MarketingSherpa has published Case Studies and research data on list segmentation for seven years now. We've got data coming out of our ears showing that if you split your list into groups by recent activity and/or demographic and send special campaigns to those groups, your response rates will soar.
Nearly everyone says: "Oh yes. Segmentation is a best practice. But I don't have the time/money/software/energy to do it. So I'll keep blasting my entire house list with the exact same creative and timing from now until someday."
Of course, someday never comes because we're all so awfully busy with other stuff.
It's been this way forever, so why is it driving me nuts today? Because we're in a recession. Marketing desperately needs to look like the Department of Heroes instead of just a cost center. Segmentation can give your campaigns a lift at low or no cost. Now is the time, if any, to get a segmentation committee set up to take advantage of this.
Step 1. Examine your technology For your email list, talk to your ESP (email service provider) or in-house email department to find out how your current software can allow you to segment. Can you slice opt-ins by date? How about clicks not converted? How about opens not clicked? Definitely ask about source the place the email name first came from. And, of course, is there any demographic data you can slice by?
If your email, customer and/or prospect databases are in separate silos, you'll also want to set up a third database. You can use anything from a simple spreadsheet to a complex program such as SalesForce where you can merge information from all sources to get a more complex (and segmentable) version of your email list. Be sure routine updates will work because you never want to miss an unsubscribe and get in trouble.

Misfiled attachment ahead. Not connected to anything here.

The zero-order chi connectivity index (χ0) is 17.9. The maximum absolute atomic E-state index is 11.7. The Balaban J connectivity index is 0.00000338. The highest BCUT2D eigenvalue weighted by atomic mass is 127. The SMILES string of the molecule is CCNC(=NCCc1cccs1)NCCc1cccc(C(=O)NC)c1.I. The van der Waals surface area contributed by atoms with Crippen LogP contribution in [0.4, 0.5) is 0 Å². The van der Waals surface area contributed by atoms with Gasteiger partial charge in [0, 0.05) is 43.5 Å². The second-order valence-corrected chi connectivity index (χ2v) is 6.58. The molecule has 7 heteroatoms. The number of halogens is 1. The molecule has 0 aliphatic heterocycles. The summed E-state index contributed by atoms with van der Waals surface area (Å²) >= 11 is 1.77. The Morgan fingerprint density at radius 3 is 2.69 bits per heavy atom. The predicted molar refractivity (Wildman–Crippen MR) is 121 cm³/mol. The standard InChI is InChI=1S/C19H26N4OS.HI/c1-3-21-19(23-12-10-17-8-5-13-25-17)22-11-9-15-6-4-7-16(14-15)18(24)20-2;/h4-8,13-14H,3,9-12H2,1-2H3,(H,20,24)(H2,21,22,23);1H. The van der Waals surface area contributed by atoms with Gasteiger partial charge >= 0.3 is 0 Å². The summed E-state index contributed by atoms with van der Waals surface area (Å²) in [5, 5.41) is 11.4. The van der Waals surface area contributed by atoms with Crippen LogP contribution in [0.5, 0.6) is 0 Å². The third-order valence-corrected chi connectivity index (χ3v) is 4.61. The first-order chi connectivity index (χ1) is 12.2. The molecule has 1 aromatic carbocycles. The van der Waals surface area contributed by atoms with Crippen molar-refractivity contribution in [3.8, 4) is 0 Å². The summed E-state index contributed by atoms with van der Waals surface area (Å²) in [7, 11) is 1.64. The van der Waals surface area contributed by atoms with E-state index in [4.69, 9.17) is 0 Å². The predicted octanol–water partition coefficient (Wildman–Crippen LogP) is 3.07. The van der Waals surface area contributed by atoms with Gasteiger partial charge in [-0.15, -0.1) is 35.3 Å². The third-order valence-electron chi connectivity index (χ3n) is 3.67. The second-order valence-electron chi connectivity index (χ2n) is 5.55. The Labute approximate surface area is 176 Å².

For your postal mailing lists, talk to your database administrator to find out how much segmentation is possible as well. If the database department is not capturing a lot of useful information with records, they can start tomorrow if you give them directions today. This recession is going to be a long one, so get started!
Step 2. Start testing Special campaigns to newest opt-ins or sign-ups are my favorite sweet spot because we have so much data showing they can work phenomenally well. Follow-up campaigns to people who recently clicked but did not convert are also a huge favorite of mine because often you can do as well as the original campaign did. I'm also a fan of reminder campaigns to opt-ins who recently abandoned shopping carts or form-fills midstream.
On the B-to-B side, you should segment by the way your target demographic naturally segments itself. Your internal organization such as product lines or sales territories may be completely irrelevant. It's about the prospect's view of what their primary role is.
In general, some businesspeople primarily consider themselves to be members of an industry, such as healthcare or manufacturing, irrespective of what their job function is. Other businesspeople primarily consider themselves to be members of a profession, such as IT or HR, irrespective of what their company does.
Start communicating by primary segment and the new accounts will follow naturally.
Unfortunately, of course, all of this segmentation requires more work on the part of marketing. You're probably stretched a bit thin now as it is and may be shrinking staff or resources. So the decision to invest time and energy into segmentation is twofold. It's not just: "How should we start?" It's also: What other thing may we abandon?"
My advice make a cold, hard-hearted decision ruled by numbers alone. If a marketing program is not responsible for 10% or more of your total department results, or it dependably raises brand awareness (as measured by prospect surveys), then cut back. Focus your time, improvements, and tests on the stuff that has the most impact.
My bet is that segmentation is one of the high impact activities that will be kept on your list.
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